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Twelve - The Hayes Family
06/30/2009 - By Gayle Davis
Photos by McKay Imaging
MOM, DAD, TWIN, TWIN, AND SEXTUPLETS...THE HAYES.
If you haven’t seen the Hayes brood around town, then maybe you’ve caught them on an episode of “Table for 12” on cable’s TLC station. After careful consideration, Elizabeth (aka Betty) and Eric Hayes decided to offer the nation a glimpse into what it’s like running their very busy household. It’s laughter and lots of love that helps keep their sanity, not to mention “a little” organization. Each child has his or her own locker in a long narrow hallway, and laundry is sorted into various labeled bins. The Hayes is the only family in the United States with two sets of twins and a set of sextuplets.
Living In Marlboro was lucky enough to be invited to the Hayes’ home.After 4-year old Rebecca, who has the prettiest blonde hair, was spoon-fed a pureed entrée (Rebecca has cerebral palsy) and a select few of the kids were tucked in, we sat down with Eric and Betty at their oversized dining table. They are truly down to earth and committed to keeping their children grounded throughout this television experience.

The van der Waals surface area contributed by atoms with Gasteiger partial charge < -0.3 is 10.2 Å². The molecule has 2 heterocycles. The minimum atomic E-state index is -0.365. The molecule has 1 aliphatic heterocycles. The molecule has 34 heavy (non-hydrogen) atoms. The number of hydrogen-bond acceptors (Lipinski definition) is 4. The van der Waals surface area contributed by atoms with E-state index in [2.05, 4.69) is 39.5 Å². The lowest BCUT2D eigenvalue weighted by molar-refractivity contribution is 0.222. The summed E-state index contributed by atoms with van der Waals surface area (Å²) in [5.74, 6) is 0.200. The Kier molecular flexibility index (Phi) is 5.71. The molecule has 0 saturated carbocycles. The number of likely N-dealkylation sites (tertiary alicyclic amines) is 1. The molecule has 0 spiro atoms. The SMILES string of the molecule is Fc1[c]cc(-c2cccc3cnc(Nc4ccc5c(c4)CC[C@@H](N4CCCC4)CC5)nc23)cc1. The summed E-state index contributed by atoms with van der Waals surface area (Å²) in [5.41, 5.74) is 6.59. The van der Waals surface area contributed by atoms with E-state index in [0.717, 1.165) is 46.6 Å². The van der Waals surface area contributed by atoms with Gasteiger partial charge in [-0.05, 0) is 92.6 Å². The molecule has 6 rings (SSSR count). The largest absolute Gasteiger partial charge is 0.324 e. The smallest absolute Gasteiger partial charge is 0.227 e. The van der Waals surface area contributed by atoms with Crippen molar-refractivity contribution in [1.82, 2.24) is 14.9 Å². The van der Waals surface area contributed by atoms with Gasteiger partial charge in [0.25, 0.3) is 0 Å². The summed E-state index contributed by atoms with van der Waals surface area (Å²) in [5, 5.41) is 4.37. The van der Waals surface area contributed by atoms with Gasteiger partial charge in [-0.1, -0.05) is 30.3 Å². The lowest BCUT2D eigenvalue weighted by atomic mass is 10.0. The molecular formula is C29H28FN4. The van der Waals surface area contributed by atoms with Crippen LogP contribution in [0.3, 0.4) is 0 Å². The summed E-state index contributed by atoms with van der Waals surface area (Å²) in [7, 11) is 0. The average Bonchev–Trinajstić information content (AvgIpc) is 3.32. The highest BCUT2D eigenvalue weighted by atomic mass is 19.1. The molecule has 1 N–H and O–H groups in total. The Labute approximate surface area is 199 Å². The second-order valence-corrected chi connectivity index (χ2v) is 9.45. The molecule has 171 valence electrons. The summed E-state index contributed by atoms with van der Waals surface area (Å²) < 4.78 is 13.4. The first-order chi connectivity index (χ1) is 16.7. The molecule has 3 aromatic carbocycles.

Eric, who grew up in Marlboro, works with the Marlboro Township Police Department, and Betty, who brings new meaning to the title stay-at-home-mom, share the intimate details of their courtship, conception and birth experiences, the challenge of having a special needs child, and what it is like having their day-to-day lives captured on tape for the nation to see.
The couple does not depend on the older children to help care for their younger siblings, but they say the kids understand that things will run more smoothly and quickly if they pitch in. This family is like a well-oiled machine. So sit back and get to know these devoted parents and find out how they make it work.
LIM: Did you ever in a million years think your life would be what it is today?
BH: No, never in a million years!